After Osterman's appointment to a SES position in 2004, the Director of OMS remained as the only surface modal office director categorized as a GS-15 level position, and Cooke became concerned that she was being "paid significantly less than her male counterparts in salary and bonuses." Pl.'s Mem. of P. & A. in Opp'n to Def.'s Mot. for Summ. J. ("Pl.'s Opp'n") at 4. Cooke voiced this concern to the NTSB's then-Chairman, Ellen Engleman Conners ("Conners"), in an April 2004 meeting. Cooke testified that at the meeting, "[she] discussed the fact that [she] was not being paid the same as [her] male counterparts." Dep. of Marjorie Murtagh Cooke ("Cooke Dep.") at 48:16-17. Cooke also claims that "she informed Conners that [she] was the only Director of the four modal investigation offices without SES status and that as a result she made substantially less money than all three of her male counterparts -- and she requested equal pay." Pl.'s Opp'n at 4. While Conners testified that she did not recall the precise words used by Cooke in their meeting, she did recall that Cooke "stated that she wasn't an SES, her office wasn't an SES, and she didn't make as much money as the folks who had an SES." Dep. of Ellen Engleman Conners ("Conners Dep.") at 53:20-22. Conners also testified that Cooke requested overtime to "fix" this differential in pay. See id. at 54:2-3, 57:2-12. Following the meeting, Cooke claims that she "made several attempts to meet with Conners to seek her approval for overtime pay in order to remedy the disparity between Cooke's pay and that of her male counterparts, but Conners refused to meet with Cooke to discuss the issue." Am. Compl. ¶ 15. For her part, Conners testified that she "was always accessible" to meet with Cooke, but could not recall why she never did. See Conners Dep. at 72:7-75:4. She also testified that she relayed Cooke's request to Dan Campbell, Cooke's immediate supervisor, and asked him to follow-up on Cooke's request for overtime. See id. at 66:2-68:9, 75:16-76:16. The parties agree that Cooke was never paid overtime.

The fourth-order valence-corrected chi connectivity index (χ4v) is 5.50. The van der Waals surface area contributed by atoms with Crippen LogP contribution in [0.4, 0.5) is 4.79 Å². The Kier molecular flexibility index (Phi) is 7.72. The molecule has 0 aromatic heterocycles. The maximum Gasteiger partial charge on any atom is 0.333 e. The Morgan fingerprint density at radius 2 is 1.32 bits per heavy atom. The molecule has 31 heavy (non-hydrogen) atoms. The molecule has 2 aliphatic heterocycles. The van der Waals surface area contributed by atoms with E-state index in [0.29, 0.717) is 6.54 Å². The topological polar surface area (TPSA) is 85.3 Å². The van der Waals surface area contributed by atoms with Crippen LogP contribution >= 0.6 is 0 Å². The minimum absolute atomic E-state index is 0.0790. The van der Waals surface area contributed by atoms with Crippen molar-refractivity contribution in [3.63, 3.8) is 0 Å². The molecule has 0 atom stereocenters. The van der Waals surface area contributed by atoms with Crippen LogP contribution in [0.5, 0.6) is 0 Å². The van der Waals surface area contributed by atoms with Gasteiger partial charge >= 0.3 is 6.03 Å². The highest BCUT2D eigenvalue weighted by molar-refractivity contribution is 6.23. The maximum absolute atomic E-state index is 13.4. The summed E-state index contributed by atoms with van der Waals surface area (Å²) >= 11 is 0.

Shortly after the April 2004 meeting, the NTSB finally received an additional SES slot from OPM, and it was allocated to the OMS Director position. See Def.'s Ex. 14; Carroll Decl. ¶ 18. Because Cooke, as the incumbent Director, had never held a career SES appointment, she could not be noncompetitively promoted to the SES level position. See Def.'s Ex. 16; OPM Guide at 1, 4. Accordingly, in July 2004, the Director of OMS was advertised as a SES position by the NTSB, and the competitive recruitment process began. See Def.'s Ex. 21. Twenty individuals, including Cooke, applied for the position. See Carroll Decl. ¶ 18. Once the applications were received, Collette Magwood, Assistant Director of the NTSB's Human Resources Division, reviewed the qualifications of all applicants and determined that ten, including Cooke, met the minimum qualifications required for the position. Id. These ten applications were then referred to the NTSB's rating panel. In line with OPM procedure, when a SES position is advertised, the NTSB's Managing Director appoints a rating panel composed of 3 to 5 SES members to rate the qualifications of those applicants who, according to Human Resources, meet the minimum qualifications for the position. See OPM Guide at 4; Carroll Decl. ¶ 19. Human Resources provides the panel with a "Rating and Evaluation Plan" that identifies the criteria that the panel must use to rate the qualifications of the applicants. See Def.'s Ex. 23. In this instance, the rating plan listed five Executive Core Qualifications, two Mandatory Professional/Technical Qualifications, and two Desirable Professional/Technical Qualifications. Id. The panel evaluated each applicant's experience, education, and training against the plan and arrived at a consensus rating on each of the qualifications criteria. See Carroll Decl. ¶ 20. For each element, applicants were rated as follows: HQ (Highly Qualified); Q (Qualified); or NQ (Not Qualified). See Def.'s Ex. 23.